Nordic Gods and Heroes

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Courier Corporation, May 23, 2012 - Social Science - 292 pages
The age-old legends and tales of Nordic mythology are a common heritage of German, Scandinavian, and Anglo-Saxon peoples. This very readable collection features a rich selection of these time-honored stories, retold in simple dramatic fashion by noted Irish author Padraic Colum.
Readers will find themselves drawn into the timeless world of the gods and goddesses who dwell in Asgard, a magical realm reached by a rainbow bridge. Here unfold the exciting stories of how Frey won Gerda, the Giant Maiden, and how he lost his magic sword; how Thor and Loki fooled Thrym the Giant; the Dwarf’s hoard and the curse that it brought; Baldur’s doom; Sigurd’s youth; Brynhild in the House of Flame; the death of Sigurd; the twilight of the gods; and many more.
Enhanced with over 40 atmospheric illustrations by Willy Pogany, this charming volume will delight myth lovers with its rich selection of enduring legends.

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Far Away and Long
how Loki put the Gods in Danger
how Loki Wrought Mischiefin Asgard
how FreyaGainedher Mecklace and how her loved One Was Lost
how All Things Cameto
Odin Goes To Mimirs Well His Sacrifice For Wisdom
Odin Wins For Men The Magic Mead
Odin tells to Vidar his Silent Son the Secret of his Doings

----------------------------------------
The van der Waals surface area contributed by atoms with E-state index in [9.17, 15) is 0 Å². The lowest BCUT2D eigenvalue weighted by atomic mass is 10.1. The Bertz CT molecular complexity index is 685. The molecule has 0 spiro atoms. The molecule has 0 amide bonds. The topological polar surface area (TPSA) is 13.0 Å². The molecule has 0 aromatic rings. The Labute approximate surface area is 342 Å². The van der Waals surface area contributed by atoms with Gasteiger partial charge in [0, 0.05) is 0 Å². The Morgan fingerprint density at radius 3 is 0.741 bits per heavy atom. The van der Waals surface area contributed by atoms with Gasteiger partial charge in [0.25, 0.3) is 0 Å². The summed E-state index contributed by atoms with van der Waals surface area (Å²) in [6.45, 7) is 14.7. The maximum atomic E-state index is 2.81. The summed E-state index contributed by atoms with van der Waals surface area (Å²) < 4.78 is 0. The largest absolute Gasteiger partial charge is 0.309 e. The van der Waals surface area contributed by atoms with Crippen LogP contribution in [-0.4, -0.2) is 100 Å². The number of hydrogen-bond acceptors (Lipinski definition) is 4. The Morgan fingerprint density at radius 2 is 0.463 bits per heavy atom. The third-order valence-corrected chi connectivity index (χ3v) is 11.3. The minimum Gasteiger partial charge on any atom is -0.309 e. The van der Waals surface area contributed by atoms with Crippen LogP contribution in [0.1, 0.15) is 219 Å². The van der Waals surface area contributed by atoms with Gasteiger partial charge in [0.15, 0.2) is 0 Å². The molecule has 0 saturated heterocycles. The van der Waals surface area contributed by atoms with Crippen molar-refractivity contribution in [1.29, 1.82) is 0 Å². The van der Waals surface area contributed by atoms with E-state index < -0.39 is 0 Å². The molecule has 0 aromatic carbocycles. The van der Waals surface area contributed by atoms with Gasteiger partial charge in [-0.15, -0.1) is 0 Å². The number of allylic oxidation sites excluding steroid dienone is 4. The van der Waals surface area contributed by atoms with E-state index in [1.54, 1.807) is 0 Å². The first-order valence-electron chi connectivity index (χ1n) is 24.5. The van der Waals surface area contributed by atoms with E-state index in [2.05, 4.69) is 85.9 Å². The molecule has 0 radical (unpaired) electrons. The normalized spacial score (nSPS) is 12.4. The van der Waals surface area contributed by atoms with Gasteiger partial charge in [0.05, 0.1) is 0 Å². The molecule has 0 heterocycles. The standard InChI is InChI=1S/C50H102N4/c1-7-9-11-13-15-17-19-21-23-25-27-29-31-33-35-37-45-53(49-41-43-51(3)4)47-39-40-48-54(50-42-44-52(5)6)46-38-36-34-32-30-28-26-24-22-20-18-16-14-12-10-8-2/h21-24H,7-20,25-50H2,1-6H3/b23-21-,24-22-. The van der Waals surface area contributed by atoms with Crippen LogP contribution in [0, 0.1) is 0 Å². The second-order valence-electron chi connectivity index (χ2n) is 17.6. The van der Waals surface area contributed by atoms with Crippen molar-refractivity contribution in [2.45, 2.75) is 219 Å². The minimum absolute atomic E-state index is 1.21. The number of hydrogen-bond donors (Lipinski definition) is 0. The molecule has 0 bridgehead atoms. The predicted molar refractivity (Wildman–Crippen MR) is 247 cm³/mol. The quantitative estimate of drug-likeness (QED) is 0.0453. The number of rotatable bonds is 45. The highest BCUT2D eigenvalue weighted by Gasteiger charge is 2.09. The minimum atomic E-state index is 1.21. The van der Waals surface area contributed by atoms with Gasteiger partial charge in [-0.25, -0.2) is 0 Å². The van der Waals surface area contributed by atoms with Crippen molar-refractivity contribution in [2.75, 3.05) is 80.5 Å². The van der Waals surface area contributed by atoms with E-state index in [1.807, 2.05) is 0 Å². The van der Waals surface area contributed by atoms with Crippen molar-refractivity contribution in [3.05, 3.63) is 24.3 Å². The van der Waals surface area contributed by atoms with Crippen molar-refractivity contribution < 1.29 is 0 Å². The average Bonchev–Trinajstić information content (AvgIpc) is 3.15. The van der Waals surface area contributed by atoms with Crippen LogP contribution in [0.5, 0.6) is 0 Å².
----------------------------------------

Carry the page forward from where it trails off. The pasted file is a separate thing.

How Thor and Loki BeFooled Thrym The Giant
how thor Triumphed
The Dwarfs hoard and The Curse that it Brought
Sigurds Youth
The Story of Sigmund Signy
Brynhild in the house of Flame
The Death of Sigurd

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About the author (2012)

Born in a Longford workhouse where his father was first teacher and then master, Padraic Colum grew into an important figure in the Irish literary renaissance before immigrating to the United States. Invited by the Fay brothers to join the National Theatre Society, he married the teacher and writer Mary Maguire, with whom he undertook several joint projects. The Colums immigrated to the United States in 1914. Colum kept up a varied production of verse, plays, fiction, criticism, and children's literature, together with active lecturing. His most extended teaching appointment was at Columbia University, where he and his wife offered a joint course in comparative literature. Colum felt that his Roman Catholic and peasant roots gave him a closer tie to the Irish folk than did the Protestant, Anglo-Irish background of many writers of the Irish renaissance. His poetry usually deals with common people and rural landscapes in a forthright manner. Colum was resolutely Irish, and his work for the most part avoids didacticism or sentimental nationalism in favor of straightforward presentation.

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